Recently I visited Yelp, looking for a place to have dinner. One of the top restaurants in town was sitting there, staring at me with a three-star review. Meanwhile, a local chain just up the road carried the same three stars.
Reading reviews of the restaurant that deserved more stars left me even more confused:
Five-star review: "It's like the last hurrah of Mad Men. Awesome boardroom atmosphere, and great nouveau-cuisine-ish food. I'd definitely go back!"
What a wonderfully colorful review.
Three-star review: "Expensive."
Not really a review as much as an indictment.
Yes, the place is pricey, but well worth it for the quality of the food and experience. The reviews said nothing about the quality of food.
I noticed some of the higher-rated restaurants on Yelp had more reviews, undoubtedly encouraged by the owners themselves. The ones suffering from harsher reviews had fewer, and most were from years ago.
I came to three realizations:
• Reviews are subjective, and without a large enough data set (I would say 50+ reviews), it’s hard to get a true picture of just how good or bad the place is. My good experience didn't prompt me to write a review, but someone with a bad experience definitely was motivated, and is far more likely to in the future. Face it: people love to complain.
• A restaurant that has more reviews closer to its grand opening is more likely to have lower scores. Restaurants have problems when they first open, and it takes time to attract the ideal patrons and get your process running smoothly.
• Yelp can damage you if you're not playing the game. If you're not consistently encouraging happy diners to leave reviews right there on the spot from their mobile devices, you are leaving the playing field open to the few who are dissatisfied.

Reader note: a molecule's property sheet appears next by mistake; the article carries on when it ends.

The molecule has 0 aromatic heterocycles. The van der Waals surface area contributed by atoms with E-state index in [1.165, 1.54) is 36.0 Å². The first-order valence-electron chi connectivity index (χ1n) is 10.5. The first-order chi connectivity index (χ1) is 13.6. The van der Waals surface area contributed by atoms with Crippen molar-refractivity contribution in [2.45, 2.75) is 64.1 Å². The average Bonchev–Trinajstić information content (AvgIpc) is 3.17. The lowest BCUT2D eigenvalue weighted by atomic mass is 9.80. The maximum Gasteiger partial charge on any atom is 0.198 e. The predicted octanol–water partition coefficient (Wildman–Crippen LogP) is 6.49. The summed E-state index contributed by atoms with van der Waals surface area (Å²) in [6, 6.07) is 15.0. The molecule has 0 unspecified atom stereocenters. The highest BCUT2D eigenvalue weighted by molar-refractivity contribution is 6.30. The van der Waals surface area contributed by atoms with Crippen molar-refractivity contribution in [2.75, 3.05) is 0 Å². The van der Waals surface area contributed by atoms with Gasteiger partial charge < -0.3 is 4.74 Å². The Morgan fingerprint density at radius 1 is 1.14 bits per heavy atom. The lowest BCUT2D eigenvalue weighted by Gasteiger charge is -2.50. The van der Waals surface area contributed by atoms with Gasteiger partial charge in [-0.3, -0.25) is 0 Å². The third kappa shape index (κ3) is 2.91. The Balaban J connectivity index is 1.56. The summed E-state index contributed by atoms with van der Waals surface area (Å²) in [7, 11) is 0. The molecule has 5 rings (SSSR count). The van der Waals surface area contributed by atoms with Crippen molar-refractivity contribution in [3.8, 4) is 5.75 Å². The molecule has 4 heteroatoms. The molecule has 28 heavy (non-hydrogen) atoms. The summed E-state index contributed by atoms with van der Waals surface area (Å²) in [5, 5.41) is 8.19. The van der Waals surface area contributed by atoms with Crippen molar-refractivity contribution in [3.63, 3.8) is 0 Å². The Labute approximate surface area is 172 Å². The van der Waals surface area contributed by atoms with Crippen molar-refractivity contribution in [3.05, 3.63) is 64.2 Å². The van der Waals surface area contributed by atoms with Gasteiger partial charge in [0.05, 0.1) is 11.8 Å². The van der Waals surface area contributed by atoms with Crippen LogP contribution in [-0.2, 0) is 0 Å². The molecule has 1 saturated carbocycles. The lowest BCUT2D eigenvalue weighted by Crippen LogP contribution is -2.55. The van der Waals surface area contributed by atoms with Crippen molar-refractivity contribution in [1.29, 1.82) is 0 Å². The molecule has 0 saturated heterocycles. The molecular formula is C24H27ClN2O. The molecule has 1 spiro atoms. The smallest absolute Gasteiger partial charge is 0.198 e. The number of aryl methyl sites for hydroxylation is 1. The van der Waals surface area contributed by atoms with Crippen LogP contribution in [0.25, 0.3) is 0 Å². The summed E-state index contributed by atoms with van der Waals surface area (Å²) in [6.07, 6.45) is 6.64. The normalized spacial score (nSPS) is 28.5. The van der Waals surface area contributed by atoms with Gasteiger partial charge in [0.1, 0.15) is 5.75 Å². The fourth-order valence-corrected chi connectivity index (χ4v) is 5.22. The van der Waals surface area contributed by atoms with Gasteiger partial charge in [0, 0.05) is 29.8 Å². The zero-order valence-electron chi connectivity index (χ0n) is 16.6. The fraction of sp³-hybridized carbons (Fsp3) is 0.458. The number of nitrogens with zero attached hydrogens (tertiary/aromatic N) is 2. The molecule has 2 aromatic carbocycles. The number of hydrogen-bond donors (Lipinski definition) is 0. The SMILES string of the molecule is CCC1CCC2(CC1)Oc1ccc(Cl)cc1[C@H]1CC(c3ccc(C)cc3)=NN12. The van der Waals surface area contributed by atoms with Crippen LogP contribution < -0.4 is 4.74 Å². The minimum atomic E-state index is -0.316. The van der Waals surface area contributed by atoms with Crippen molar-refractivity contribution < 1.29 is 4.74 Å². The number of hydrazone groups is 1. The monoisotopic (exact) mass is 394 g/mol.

I recommend using Google's "From the Menu" feature as well. This gives you the ability to upload photos from your mobile device right to the search results. Since most people start with Google, this will give you an advantage, even if you're not accurately represented on Yelp.
Right now, From the Menu seems to only be seen on smartphones and tablets when searching for your favorite restaurant. We'll see if it also gets added to desktop searches, which still account for a large portion of search behavior.
Most times, when you see photos on a restaurant website, they depict the location itself, and perhaps the dining area. Yes, your customers are uploading pictures of their food, so it wouldn't hurt to make sure your cuisine is presented in its best light by snapping a few photos yourself. All you do is click the blue camera beside the photos when the search results appear.
Some people may read this and frown at the idea of "playing the game." But in the long run if your restaurant is terrible, no amount of good reviews will help you. If you're not doing everything you can to help your customers make an informed decision, then they will listen to people who may not have an accurate view of what your Saturday morning mimosas are like.
I switched gears, using Google (which I usually do anyway) and was pleasantly surprised to see the restaurant in question has taken full advantage of this strategy. The "From the Menu" info pane has numerous pictures that accurately reflect the experience, and the restaurant enjoys a 4.5 out of 5 Facebook review based on 105 votes.
Good for them. I may just go have a glass of wine..or two.
James Crawford is a writer for Bar Restaurant Success.